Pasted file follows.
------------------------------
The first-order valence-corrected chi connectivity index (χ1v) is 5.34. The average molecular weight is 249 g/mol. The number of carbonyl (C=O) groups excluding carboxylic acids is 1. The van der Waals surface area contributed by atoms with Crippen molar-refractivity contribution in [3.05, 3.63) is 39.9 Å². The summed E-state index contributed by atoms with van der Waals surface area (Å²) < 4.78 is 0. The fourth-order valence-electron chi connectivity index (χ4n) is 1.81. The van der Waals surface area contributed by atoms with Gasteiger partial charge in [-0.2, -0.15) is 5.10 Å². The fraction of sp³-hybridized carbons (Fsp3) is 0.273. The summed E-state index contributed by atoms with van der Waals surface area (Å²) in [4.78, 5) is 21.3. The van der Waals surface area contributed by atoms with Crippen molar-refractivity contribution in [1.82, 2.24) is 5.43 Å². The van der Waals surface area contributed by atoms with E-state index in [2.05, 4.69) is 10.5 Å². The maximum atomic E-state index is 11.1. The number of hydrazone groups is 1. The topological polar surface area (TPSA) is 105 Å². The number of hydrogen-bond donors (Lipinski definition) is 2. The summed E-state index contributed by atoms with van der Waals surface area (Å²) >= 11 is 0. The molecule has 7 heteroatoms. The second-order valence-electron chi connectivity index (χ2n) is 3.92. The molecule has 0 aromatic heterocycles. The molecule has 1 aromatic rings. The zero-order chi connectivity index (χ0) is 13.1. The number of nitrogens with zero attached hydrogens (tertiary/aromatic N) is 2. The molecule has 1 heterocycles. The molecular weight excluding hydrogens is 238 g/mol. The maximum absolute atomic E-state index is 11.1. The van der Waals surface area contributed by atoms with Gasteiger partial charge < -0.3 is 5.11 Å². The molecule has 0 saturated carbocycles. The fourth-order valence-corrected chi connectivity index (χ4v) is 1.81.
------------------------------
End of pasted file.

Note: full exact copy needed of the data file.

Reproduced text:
The first-order valence-corrected chi connectivity index (χ1v) is 5.34. The average molecular weight is 249 g/mol. The number of carbonyl (C=O) groups excluding carboxylic acids is 1. The van der Waals surface area contributed by atoms with Crippen molar-refractivity contribution in [3.05, 3.63) is 39.9 Å². The summed E-state index contributed by atoms with van der Waals surface area (Å²) < 4.78 is 0. The fourth-order valence-electron chi connectivity index (χ4n) is 1.81. The van der Waals surface area contributed by atoms with Gasteiger partial charge in [-0.2, -0.15) is 5.10 Å². The fraction of sp³-hybridized carbons (Fsp3) is 0.273. The summed E-state index contributed by atoms with van der Waals surface area (Å²) in [4.78, 5) is 21.3. The van der Waals surface area contributed by atoms with Crippen molar-refractivity contribution in [1.82, 2.24) is 5.43 Å². The van der Waals surface area contributed by atoms with E-state index in [2.05, 4.69) is 10.5 Å². The maximum atomic E-state index is 11.1. The number of hydrazone groups is 1. The topological polar surface area (TPSA) is 105 Å². The number of hydrogen-bond donors (Lipinski definition) is 2. The summed E-state index contributed by atoms with van der Waals surface area (Å²) >= 11 is 0. The molecule has 7 heteroatoms. The second-order valence-electron chi connectivity index (χ2n) is 3.92. The molecule has 0 aromatic heterocycles. The molecule has 1 aromatic rings. The zero-order chi connectivity index (χ0) is 13.1. The number of nitrogens with zero attached hydrogens (tertiary/aromatic N) is 2. The molecule has 1 heterocycles. The molecular weight excluding hydrogens is 238 g/mol. The maximum absolute atomic E-state index is 11.1. The van der Waals surface area contributed by atoms with Gasteiger partial charge < -0.3 is 5.11 Å². The molecule has 0 saturated carbocycles. The fourth-order valence-corrected chi connectivity index (χ4v) is 1.81.